by Christine Hall
04 May 2011

from BigSkyBusiness Website


Claims of Catastrophic Warming Are Overwhelmingly Contradicted

By Real-World Data

The scientific hypotheses underlying global warming alarmism are overwhelmingly contradicted by real-world data, and for that reason economic studies on the alleged benefits of controlling greenhouse gas emissions are baseless.


That’s the finding of a new peer-reviewed report by a former EPA whistleblower.

Dr. Alan Carlin, now retired, was a career environmental economist at EPA when CEI (Competitive Enterprise Institute) broke the story of his negative report on the agency’s proposal to regulate greenhouse gases in June, 2009. Dr. Carlin’s supervisor had ordered him to keep quiet about the report and to stop working on global warming issues.


EPA’s attempt to silence Dr. Carlin became a highly-publicized embarrassment to the agency, given Administrator Lisa Jackson’s supposed commitment to transparency.

Dr. Carlin’s new study, A Multidisciplinary, Science-Based Approach to the Economics of Climate Change, is published in the International Journal of Environmental Research and Public Health.


It finds that fossil fuel use has little impact on atmospheric CO2 levels.


Moreover, the claim that atmospheric CO2 has a strong positive feedback effect on temperature is contradicted on several grounds, ranging from low atmospheric sensitivity to volcanic eruptions, to the lack of ocean heating and the absence of a predicted tropical “hot spot.”

However, most economic analyses of greenhouse gas emission controls, such as those being imposed by EPA, have been conducted with no consideration of the questionable nature of the underlying science.


For that reason, according to Dr. Carlin,

the actual “economic benefits of reducing CO2 emissions may be about two orders of magnitude less” than what is claimed in those reports.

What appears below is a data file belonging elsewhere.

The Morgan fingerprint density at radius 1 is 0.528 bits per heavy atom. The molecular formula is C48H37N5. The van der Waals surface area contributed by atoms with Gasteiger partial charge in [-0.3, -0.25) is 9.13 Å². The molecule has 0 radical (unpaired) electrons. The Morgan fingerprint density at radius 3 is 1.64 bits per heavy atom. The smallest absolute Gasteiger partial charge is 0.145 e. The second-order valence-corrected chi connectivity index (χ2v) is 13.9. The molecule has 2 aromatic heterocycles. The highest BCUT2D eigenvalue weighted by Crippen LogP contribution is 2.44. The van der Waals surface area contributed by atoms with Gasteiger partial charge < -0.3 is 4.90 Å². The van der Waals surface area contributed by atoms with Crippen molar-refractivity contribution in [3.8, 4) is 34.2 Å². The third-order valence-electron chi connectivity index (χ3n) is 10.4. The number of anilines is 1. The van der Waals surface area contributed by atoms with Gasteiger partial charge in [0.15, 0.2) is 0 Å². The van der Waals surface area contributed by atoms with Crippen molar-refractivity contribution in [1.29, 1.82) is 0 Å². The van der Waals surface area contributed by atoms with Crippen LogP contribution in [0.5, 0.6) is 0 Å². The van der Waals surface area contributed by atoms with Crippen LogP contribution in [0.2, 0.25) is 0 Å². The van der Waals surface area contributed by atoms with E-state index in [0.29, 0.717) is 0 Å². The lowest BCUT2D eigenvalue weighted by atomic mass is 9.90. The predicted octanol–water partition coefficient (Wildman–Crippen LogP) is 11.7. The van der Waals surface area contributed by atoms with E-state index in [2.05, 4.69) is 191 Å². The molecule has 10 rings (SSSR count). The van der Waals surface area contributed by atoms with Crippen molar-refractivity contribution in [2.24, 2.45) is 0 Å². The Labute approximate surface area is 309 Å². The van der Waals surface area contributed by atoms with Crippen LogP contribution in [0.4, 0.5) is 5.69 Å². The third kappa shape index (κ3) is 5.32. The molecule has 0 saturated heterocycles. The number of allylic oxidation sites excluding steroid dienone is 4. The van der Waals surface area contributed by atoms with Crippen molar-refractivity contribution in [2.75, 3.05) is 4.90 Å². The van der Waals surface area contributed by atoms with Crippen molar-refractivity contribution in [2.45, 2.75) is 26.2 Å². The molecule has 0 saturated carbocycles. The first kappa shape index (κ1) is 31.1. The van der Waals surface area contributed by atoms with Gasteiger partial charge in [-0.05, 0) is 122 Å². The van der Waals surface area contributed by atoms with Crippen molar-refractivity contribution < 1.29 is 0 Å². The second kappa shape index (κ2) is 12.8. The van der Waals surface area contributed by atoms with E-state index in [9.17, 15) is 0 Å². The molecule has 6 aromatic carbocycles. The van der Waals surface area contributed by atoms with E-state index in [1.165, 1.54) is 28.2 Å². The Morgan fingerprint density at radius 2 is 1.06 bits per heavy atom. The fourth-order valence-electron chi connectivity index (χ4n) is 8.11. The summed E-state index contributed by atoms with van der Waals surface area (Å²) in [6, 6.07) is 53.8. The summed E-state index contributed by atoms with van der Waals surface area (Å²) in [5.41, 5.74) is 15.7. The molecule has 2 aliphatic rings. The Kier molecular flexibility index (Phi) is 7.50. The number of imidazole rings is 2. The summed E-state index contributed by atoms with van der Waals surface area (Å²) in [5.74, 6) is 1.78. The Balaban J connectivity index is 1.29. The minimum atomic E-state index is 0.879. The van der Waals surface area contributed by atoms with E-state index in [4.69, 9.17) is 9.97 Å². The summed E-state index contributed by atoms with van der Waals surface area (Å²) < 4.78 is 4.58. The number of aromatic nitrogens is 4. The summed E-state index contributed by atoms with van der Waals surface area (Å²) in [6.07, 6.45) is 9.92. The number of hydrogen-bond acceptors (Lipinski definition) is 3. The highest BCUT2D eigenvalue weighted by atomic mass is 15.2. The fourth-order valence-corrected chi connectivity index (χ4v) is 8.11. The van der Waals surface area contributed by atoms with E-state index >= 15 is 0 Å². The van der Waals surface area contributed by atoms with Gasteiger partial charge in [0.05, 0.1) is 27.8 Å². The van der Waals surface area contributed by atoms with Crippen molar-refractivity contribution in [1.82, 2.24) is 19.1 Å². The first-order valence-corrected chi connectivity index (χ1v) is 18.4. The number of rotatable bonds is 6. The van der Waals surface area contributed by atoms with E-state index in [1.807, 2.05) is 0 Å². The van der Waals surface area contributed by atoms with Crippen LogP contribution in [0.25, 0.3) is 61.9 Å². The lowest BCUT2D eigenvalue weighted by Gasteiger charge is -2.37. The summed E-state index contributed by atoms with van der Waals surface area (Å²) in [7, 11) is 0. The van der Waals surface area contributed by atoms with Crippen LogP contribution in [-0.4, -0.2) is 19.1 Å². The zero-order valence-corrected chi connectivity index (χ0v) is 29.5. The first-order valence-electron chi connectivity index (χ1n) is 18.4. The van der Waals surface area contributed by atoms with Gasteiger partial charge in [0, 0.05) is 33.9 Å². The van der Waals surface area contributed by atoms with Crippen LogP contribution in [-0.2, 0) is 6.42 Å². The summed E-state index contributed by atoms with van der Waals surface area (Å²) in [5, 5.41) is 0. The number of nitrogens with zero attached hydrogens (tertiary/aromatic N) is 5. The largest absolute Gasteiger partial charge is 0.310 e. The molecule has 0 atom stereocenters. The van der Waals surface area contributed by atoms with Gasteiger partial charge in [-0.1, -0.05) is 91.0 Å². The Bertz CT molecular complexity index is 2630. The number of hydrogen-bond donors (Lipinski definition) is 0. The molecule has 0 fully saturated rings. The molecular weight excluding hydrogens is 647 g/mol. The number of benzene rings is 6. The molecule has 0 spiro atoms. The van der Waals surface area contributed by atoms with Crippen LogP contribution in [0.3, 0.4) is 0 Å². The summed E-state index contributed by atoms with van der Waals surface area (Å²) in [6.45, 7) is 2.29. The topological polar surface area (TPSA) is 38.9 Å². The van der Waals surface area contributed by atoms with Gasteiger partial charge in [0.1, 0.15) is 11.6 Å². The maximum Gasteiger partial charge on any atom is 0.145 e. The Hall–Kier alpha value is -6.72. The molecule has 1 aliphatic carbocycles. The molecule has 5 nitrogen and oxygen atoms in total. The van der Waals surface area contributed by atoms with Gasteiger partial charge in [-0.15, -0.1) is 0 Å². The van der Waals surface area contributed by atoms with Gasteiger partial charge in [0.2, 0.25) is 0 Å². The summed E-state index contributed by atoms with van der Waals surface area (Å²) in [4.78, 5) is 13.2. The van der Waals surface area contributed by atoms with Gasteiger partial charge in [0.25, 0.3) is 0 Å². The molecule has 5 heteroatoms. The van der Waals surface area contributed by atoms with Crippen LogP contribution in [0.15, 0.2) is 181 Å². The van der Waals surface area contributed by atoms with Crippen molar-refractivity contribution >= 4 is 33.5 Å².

Sam Kazman, CEI General Counsel, stated,

“One of the major criticisms of Dr. Carlin’s EPA report was that it was not peer-reviewed, even though peer-review was neither customary for internal agency assessments, nor was it possible due to the time constraints imposed on Dr. Carlin by the agency.


For that reason, we are glad to see this expanded version of Dr. Carlin’s report now appear as a peer-reviewed study.”

A year ago, CEI challenged the Administration’s decision to regulate greenhouse gases, based upon the withholding of information from the process.


CEI asserted that the EPA,

“put under wraps and concealed” ….”a significant internal critique of the EPA’s position” by a “senior official.”

They revealed to the public four internal EPA emails that showed the agency deliberately skewed the process by ordering Dr. Carlin not to reveal his findings.

Not only did the emails specifically direct Dr. Carlin not to discuss or release his findings to anyone, but they spelled out the reason why - because,

“your comments do not help the legal or policy case for this decision.” (Al McGartland, PdD, Director National Center for Environmental Economics, US EPA).

“Dr. Carlin’s study was barred from being circulated within EPA, it was never disclosed to the public, and it was not placed in the docket of this proceeding,” claimed the CEI.

In his newly released study, Dr. Carlin says that the reason that the economic benefits of reducing CO2 emissions may be considerably less than those estimated by most economists is because the climate sensitivity factor is much lower than assumed by the United Nations.

“Feedback is negative rather than positive and the effects of CO2 emissions reductions on atmospheric CO2 appear to be short rather than long lasting,” he writes.

He also reported,

“The costs of CO2 emissions reductions are very much higher than usually estimated because of technological and implementation problems recently identified.


Attempts to decrease these costs by a greatly expanded government funded research program to encourage technological innovation are both expensive and may or may not prove successful in reducing the technological problems.”

And, because of “very modest benefits,” CO2 emissions reductions are economically unattractive and “unlikely to economically justify the much higher costs.”

And, further,

“The risk of catastrophic anthropogenic global warming appears to be so low that it is not currently worth doing anything to try to control it, including geoengineering.”

Read the full report: "A Multidisciplinary, Science-Based Approach to the Economics of Climate Change".